Better is the Diablo-style combat system. There aren't any special attacks, and there are only a dozen or so spells, but the controls -- left click to attack, right click to cast -- are as simple and effective as they were in Diablo. The fighting is also just as fast and furious, but there probably isn't enough of it. For some reason Digital Tome really toned down the combat aspect of the game, and most areas only have a handful of creatures to kill. Also, you might find yourself waiting around a lot, especially early in the game, because there aren't any potions for regaining health or mana, and it takes a while to heal.
One thing Siege of Avalon adds over Diablo is the ability to recruit up to two characters to join your group. This is an idea with potential, but it isn't handled very well. The additional characters don't say anything, they add almost nothing to the story, and, since you can't pause the game to give orders, it isn't really possible to control them during combat. The characters have AI, so they're not completely useless or anything, but the AI is poor, and the characters often do dumb things like trying to cast spells through walls or jumping into frays when they shouldn't. Hopefully this is an aspect of the game that Digital Tome improves in the future.
Where Siege of Avalon really shines is in the quests and the story -- no surprise, I guess, given that the game's developer has the word "tome" in its name. The conversations are nicely written, the people and places have depth, and the quests are well integrated with the story. Plus, there aren't any of the lame "fetch" quests like in Baldur's Gate. The quests of Siege of Avalon are much more meaningful than that. The only real problem here is that you'll have to do a lot of running around and talking to people to complete some quests, and since the game doesn't always offer a convenient way to move around, you can spend a lot of time walking back and forth between places, which is boring.
The graphics for Siege of Avalon are good but not great. There aren't any bells and whistles in the form of cinematics or (overly) fancy spell effects, but the locations are varied and interesting, and Avalon itself is large and detailed -- and I think it's even accurate to what the inside of a castle should look like (not that I've ever been in one). However, the best part of the graphics is the character representations. There are 16 locations where a character can wear objects, and 13 of them actually change the appearance of the character. That is just an amazing and impressive level of detail, and the characters as a result look really good. However, the sound isn't as good as the graphics. There are only a few tracks of music that get repeated over and over, and while the tracks aren't bad, the game could use some more variety. Also, the sound effects are a little sparse (no footstep sounds, for example) and there isn't any spoken dialogue at all.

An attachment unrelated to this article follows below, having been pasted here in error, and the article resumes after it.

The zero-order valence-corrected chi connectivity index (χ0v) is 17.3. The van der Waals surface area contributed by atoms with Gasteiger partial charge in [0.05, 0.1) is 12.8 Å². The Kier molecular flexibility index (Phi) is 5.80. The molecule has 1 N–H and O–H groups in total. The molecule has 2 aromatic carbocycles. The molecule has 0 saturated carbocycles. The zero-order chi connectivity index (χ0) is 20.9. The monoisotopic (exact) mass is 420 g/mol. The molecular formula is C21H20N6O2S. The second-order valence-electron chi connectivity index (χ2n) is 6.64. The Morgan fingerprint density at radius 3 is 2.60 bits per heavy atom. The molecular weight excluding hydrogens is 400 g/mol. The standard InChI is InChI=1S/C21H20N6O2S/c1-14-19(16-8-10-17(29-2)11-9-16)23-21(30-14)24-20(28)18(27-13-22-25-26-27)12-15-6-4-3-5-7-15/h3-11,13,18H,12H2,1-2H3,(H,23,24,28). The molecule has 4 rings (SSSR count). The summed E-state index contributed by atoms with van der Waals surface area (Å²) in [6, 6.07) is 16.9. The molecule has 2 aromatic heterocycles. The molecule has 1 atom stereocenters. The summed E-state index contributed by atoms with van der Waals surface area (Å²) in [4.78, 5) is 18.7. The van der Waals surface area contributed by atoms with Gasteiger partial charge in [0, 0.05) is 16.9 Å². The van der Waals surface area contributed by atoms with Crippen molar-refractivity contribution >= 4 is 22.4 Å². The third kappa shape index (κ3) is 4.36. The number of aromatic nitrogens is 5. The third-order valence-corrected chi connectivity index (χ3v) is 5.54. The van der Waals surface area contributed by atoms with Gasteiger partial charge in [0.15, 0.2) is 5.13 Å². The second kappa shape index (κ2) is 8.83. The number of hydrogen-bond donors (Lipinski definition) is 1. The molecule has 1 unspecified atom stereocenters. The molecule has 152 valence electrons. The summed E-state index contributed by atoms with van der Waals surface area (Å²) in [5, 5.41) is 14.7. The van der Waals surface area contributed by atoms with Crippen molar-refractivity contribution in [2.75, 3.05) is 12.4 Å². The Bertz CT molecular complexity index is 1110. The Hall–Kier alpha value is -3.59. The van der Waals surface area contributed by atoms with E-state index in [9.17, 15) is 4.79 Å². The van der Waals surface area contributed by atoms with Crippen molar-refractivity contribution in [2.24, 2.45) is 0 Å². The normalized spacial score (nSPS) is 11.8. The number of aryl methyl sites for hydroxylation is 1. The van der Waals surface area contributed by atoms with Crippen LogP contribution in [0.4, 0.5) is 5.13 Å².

On a technical level, Siege of Avalon has a few problems. I already mentioned that the character AI is a little weak, but the character pathfinding is absolutely atrocious. If the character can't get to where it wants to go using a straight line, then it probably won't get there, and you'll have to guide it using short steps. The game engine itself also appears to be somewhat weak. The minimum requirements are too high for what the game does, the game engine often slows down for no apparent reason, and doing something as simple as checking your inventory or examining a corpse can take far longer than it should. If I had to guess, I'd say that Digital Tome needs to spend some time optimizing their code and perhaps doing some rigorous quality assurance testing.
In closing, there's one more thing I should say about Siege of Avalon. Digital Tome created the game so it could be bought and downloaded from their web site. Now, that's important in one sense because it probably explains why the game is a little lacking in the audio and visual departments, but it's also not important because all I'm doing here is reviewing the game, and how the game gets distributed makes absolutely no difference in that regard. And so, while I'm giving Siege of Avalon a reasonably positive review, it might be an excellent game given its constraints, and there are far worse ways you could be spending your money the next time you feel like beating up some bad guys and saving the world.